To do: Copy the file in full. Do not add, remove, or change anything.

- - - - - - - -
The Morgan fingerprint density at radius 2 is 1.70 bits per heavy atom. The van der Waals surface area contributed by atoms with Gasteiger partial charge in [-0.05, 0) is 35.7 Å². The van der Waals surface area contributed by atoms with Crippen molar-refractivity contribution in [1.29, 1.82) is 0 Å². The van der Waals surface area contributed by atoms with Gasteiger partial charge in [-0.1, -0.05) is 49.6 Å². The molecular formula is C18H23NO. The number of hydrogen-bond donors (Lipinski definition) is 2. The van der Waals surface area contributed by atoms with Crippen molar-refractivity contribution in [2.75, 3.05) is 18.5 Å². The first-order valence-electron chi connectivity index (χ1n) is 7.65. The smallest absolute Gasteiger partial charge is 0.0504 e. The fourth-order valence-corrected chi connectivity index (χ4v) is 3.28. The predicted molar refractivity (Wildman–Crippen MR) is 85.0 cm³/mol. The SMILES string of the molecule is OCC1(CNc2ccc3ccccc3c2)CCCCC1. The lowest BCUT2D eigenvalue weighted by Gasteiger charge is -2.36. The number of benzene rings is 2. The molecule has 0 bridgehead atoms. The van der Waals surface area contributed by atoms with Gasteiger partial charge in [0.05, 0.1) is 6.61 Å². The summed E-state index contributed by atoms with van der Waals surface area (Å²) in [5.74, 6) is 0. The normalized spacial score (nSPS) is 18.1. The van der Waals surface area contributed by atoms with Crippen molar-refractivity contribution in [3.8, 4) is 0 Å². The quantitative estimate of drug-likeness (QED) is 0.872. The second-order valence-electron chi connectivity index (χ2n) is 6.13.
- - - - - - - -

The Morgan fingerprint density at radius 2 is 1.70 bits per heavy atom. The van der Waals surface area contributed by atoms with Gasteiger partial charge in [-0.05, 0) is 35.7 Å². The van der Waals surface area contributed by atoms with Crippen molar-refractivity contribution in [1.29, 1.82) is 0 Å². The van der Waals surface area contributed by atoms with Gasteiger partial charge in [-0.1, -0.05) is 49.6 Å². The molecular formula is C18H23NO. The number of hydrogen-bond donors (Lipinski definition) is 2. The van der Waals surface area contributed by atoms with Crippen molar-refractivity contribution in [2.75, 3.05) is 18.5 Å². The first-order valence-electron chi connectivity index (χ1n) is 7.65. The smallest absolute Gasteiger partial charge is 0.0504 e. The fourth-order valence-corrected chi connectivity index (χ4v) is 3.28. The predicted molar refractivity (Wildman–Crippen MR) is 85.0 cm³/mol. The SMILES string of the molecule is OCC1(CNc2ccc3ccccc3c2)CCCCC1. The lowest BCUT2D eigenvalue weighted by Gasteiger charge is -2.36. The number of benzene rings is 2. The molecule has 0 bridgehead atoms. The van der Waals surface area contributed by atoms with Gasteiger partial charge in [0.05, 0.1) is 6.61 Å². The summed E-state index contributed by atoms with van der Waals surface area (Å²) in [5.74, 6) is 0. The normalized spacial score (nSPS) is 18.1. The van der Waals surface area contributed by atoms with Crippen molar-refractivity contribution in [3.8, 4) is 0 Å². The quantitative estimate of drug-likeness (QED) is 0.872. The second-order valence-electron chi connectivity index (χ2n) is 6.13.